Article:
Paper short abstract:
I will discuss the unearthing of 'culture of shaming' in post-socialist Poland, undertaken by the artist Daniel Rycharski. I will argue, his open-air laboratory in his home-village may be conceived as a struggle to reopen his own deposits of shame and at the same time to pursue his (auto)manifest.
Paper long abstract:
In my paper, I will discuss a case of artistic unearthing of the 'culture of shaming' i.e. quite painful, affective strand of identity in post-socialist Polish society, that appears when modernizing discourses are confronted with the experience of having village roots. I will focus on artworks and actions performed in Kurówko and two other villages in central Poland, which have become known as a kind of open-air laboratory set by the multi-media artist Daniel Rycharski, who grew up there, and whose works I have recently followed, researched and ethnographically consulted.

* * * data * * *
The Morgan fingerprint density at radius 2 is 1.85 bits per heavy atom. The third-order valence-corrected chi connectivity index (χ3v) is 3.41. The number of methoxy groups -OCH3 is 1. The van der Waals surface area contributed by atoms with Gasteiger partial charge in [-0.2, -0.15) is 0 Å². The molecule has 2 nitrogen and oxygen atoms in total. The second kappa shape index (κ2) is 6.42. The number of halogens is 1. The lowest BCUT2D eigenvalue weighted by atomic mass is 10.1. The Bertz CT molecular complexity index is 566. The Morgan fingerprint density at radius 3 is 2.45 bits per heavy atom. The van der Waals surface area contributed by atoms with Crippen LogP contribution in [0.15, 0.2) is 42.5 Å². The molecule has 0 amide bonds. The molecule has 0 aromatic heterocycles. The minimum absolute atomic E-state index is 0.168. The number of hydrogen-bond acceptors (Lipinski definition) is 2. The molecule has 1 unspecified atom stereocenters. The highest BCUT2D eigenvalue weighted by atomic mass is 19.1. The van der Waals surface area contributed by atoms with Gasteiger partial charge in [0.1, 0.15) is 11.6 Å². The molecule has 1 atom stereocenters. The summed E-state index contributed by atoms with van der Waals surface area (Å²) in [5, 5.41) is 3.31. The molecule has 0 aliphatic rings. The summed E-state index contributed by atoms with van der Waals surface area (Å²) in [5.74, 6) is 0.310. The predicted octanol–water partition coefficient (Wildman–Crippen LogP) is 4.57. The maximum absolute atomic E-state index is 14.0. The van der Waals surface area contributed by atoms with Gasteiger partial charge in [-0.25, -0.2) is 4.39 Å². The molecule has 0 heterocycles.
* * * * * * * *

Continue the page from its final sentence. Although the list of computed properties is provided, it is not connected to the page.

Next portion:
What Rycharski is aiming in his projects may be initially understood as a struggle to reveal the self-organization and cultural potentials of rural communities, especially in the face of the current market-driven harsh competition among farmers. Yet, later on, it turns out that his ideas are both ethnographically and artistically dangerous, and capable of opening unfixed affects of the villagers, built on their ongoing sense of socioeconomic marginalization. Rycharski, in his well-recognized projects, such as "Monument to the Peasant" seems to focus on 'peasant grieving', a quasi-rebellious act of the villagers as well as a form of 'affective subjectivity' linking them tightly to the state (Aretxatga 2003). However, what is really important here, is his strategic setting, interactions with his closest family, their households and possessions. By arranging such scenery, I will argue, that he is striving to reopen his own deposits of shame, in a way to make his open-air laboratory a form of particular art (auto)manifest.
Materialising the Imagination: How People Make Ideas Manifest